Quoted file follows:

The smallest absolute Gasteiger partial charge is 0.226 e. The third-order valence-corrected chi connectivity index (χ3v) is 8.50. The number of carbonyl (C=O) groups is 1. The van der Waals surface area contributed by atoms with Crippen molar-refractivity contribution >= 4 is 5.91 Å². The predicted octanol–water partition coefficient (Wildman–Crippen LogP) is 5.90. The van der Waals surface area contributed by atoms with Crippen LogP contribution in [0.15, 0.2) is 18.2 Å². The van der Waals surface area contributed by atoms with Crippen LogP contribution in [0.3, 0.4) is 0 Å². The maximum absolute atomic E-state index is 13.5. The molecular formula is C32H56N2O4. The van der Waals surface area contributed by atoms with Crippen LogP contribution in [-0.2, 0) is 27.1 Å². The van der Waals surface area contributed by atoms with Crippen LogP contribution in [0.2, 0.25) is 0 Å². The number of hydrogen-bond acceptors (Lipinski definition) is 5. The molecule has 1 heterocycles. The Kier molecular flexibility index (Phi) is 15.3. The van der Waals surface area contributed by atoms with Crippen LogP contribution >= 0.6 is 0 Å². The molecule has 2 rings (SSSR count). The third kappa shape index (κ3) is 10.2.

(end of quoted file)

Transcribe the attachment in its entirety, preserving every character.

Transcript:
The smallest absolute Gasteiger partial charge is 0.226 e. The third-order valence-corrected chi connectivity index (χ3v) is 8.50. The number of carbonyl (C=O) groups is 1. The van der Waals surface area contributed by atoms with Crippen molar-refractivity contribution >= 4 is 5.91 Å². The predicted octanol–water partition coefficient (Wildman–Crippen LogP) is 5.90. The van der Waals surface area contributed by atoms with Crippen LogP contribution in [0.15, 0.2) is 18.2 Å². The van der Waals surface area contributed by atoms with Crippen LogP contribution in [0.3, 0.4) is 0 Å². The maximum absolute atomic E-state index is 13.5. The molecular formula is C32H56N2O4. The van der Waals surface area contributed by atoms with Crippen LogP contribution in [-0.2, 0) is 27.1 Å². The van der Waals surface area contributed by atoms with Crippen LogP contribution in [0.2, 0.25) is 0 Å². The number of hydrogen-bond acceptors (Lipinski definition) is 5. The molecule has 1 heterocycles. The Kier molecular flexibility index (Phi) is 15.3. The van der Waals surface area contributed by atoms with Crippen LogP contribution >= 0.6 is 0 Å². The molecule has 2 rings (SSSR count). The third kappa shape index (κ3) is 10.2.